Nuts, also known as Nerts, Pounce, and Racing Demon, among other names, is a competitive solitaire game. It can be played by two to four players, although more may be accommodated by dividing into partnerships. Functionally, Nuts resembles multiple frenzied games of Canfield being played simultaneously.
Object of Nuts
To play Nuts, you’ll need one deck of cards for each player. Each deck of cards in play must have a distinct back design. (For two players, a two-deck set of Denexa 100% Plastic Playing Cards works just fine.) You’ll also need something to keep score with, such as the venerable pencil and paper.
Players should seat themselves such that they are all facing a central area, where the foundations will be played. This central area should be accessible by all players, with plenty of room between players to allow for easy movement. If playing with an even number of players greater than four, players should pair up by any convenient means. Partners should sit next to one another. In a partnership game, the partners cooperate, however they see fit, to play more quickly. (We will describe the game as though it were being played by solo players below; any time a “player” is mentioned it should be understood that this applies to a partnership, where appropriate.)
Each player shuffles and deals thirteen cards from their own deck, face down, into a pile. They then square up the pile, and turn it face up, so only the top card can be seen. This forms the reserve. To the right of the reserve, deal a line of four cards, face up, forming the tableau. The remainder of the deck becomes the stock.
There are no turns in Nuts. Instead, everyone plays simultaneously. When conflicts arise, the first card to be played (usually the one that ended up below the other) takes precedence. Cards rank in their usual order, with aces low.
Play of the hand
The tableau is built down by alternating colors (red cards are played on black cards and vice versa), in descending rank order. When a card is moved, all cards on top of it are moved as well. In other words, the tableau works pretty much exactly like that of Canfield or Klondike. A player may play to their own tableau only; their opponents’ are off-limits.
The top card of the reserve is available to be moved to any legal location at any time. Cards beneath the top card are not accessible and should not be known to the player.
Cards may be drawn, three at a time, from the stock and placed in a discard pile, from which they may be moved to any location. Only the third card is available for play, freeing up the second card when the third is played, etc. After the stock is fully depleted, the discard pile is flipped over to replenish it.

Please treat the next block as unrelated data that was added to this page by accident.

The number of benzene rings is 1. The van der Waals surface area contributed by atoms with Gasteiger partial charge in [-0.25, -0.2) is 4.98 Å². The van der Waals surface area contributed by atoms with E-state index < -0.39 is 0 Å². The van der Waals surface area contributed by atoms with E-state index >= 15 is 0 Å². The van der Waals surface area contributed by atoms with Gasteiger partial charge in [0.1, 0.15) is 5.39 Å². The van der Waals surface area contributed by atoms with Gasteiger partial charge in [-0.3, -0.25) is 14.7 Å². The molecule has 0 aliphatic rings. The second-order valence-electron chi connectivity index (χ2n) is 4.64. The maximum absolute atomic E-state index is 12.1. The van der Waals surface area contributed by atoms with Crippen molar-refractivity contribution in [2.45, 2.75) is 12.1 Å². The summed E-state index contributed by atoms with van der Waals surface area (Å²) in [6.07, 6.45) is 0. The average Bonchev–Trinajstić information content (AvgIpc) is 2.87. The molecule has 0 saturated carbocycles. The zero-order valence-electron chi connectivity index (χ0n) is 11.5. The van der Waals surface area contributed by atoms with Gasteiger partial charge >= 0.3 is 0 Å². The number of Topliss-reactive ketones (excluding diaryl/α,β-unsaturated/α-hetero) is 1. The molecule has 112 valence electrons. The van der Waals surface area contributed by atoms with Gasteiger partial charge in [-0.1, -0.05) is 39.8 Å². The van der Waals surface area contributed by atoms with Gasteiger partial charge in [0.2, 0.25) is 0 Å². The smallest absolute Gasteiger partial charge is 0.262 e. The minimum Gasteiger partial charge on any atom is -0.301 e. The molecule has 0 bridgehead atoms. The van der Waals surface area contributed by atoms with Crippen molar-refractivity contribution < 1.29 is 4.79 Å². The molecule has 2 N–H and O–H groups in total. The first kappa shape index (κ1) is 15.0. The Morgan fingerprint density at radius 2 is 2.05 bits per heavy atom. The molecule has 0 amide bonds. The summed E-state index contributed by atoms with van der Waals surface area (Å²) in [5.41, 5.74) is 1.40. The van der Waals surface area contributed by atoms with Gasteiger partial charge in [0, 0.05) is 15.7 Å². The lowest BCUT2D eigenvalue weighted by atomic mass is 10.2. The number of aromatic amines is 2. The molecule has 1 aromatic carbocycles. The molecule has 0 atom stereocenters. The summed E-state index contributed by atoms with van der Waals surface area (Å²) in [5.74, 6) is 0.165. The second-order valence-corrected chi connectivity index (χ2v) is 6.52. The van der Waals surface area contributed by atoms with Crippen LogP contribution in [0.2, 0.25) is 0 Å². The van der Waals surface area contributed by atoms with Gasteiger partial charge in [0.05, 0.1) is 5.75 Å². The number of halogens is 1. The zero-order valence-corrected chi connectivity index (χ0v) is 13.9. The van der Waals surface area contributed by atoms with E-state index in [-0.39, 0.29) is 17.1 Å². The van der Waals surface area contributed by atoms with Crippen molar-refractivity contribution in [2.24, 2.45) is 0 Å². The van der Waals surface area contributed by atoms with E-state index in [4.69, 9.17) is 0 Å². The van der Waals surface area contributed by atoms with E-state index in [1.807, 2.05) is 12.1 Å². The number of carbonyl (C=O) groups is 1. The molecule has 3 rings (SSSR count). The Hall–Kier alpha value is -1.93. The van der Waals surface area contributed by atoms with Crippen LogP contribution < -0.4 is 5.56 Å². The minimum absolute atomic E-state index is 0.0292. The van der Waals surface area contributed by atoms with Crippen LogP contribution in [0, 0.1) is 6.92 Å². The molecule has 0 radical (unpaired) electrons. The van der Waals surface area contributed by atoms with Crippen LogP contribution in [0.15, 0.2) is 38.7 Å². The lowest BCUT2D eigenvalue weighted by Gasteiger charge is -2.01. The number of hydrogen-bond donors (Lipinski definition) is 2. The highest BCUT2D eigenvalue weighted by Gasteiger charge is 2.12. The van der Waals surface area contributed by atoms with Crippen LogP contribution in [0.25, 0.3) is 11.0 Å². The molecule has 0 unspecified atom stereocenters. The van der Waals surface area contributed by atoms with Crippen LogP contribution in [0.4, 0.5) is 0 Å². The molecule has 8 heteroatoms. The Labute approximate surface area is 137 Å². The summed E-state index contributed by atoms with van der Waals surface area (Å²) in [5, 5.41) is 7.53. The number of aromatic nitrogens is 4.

When an empty spot appears in the tableau, any accessible card (the top card of the reserve, a card from the discard pile, or cards from elsewhere in the tableau) may be moved to fill the vacancy.
When a player encounters an ace, it may be moved to the central area to form a new foundation pile. The foundation piles are built up by suit, in ascending rank order. Any player may add to a foundation pile, not just the player that started it. Players may create a new foundation whenever they have an ace, even if another incomplete foundation pile exists. No new cards may be added to a foundation whenever a king has been played to it. Once played to a foundation, a card cannot be removed from it.
After the hand has gone on for a while, players will be unable to make any additional moves, due to a lack of necessary cards (trapped either in the reserve or in inaccessible parts of the stock). When all players reach this state, or otherwise agree to do so, they may flip their discard piles to reform their stock, then, move its top card to the bottom. This is usually enough to adjust the deck so new cards are now accessible.
Ending the hand
The hand ends whenever a player depletes their reserve. They call out “Nuts!” and game play immediately ceases. (Players in the process of moving cards may complete their moves, but no new cards may be picked up.)
It occasionally happens that none of the cards in a player’s stock are playable. If every player finds themselves in this situation, the hand ends.
The foundation piles are collected, then separated based on their backs. This allows a count to be made of the number of cards each player contributed to the foundations. Each player scores one point for each card played to the foundations. Two points are then subtracted for each card left in their reserve.
Players collect their cards back into full decks, then shuffle and deal new hands. Game play continues until at least one player exceeds a score of 100 points. The player with the highest score at that point is the winner.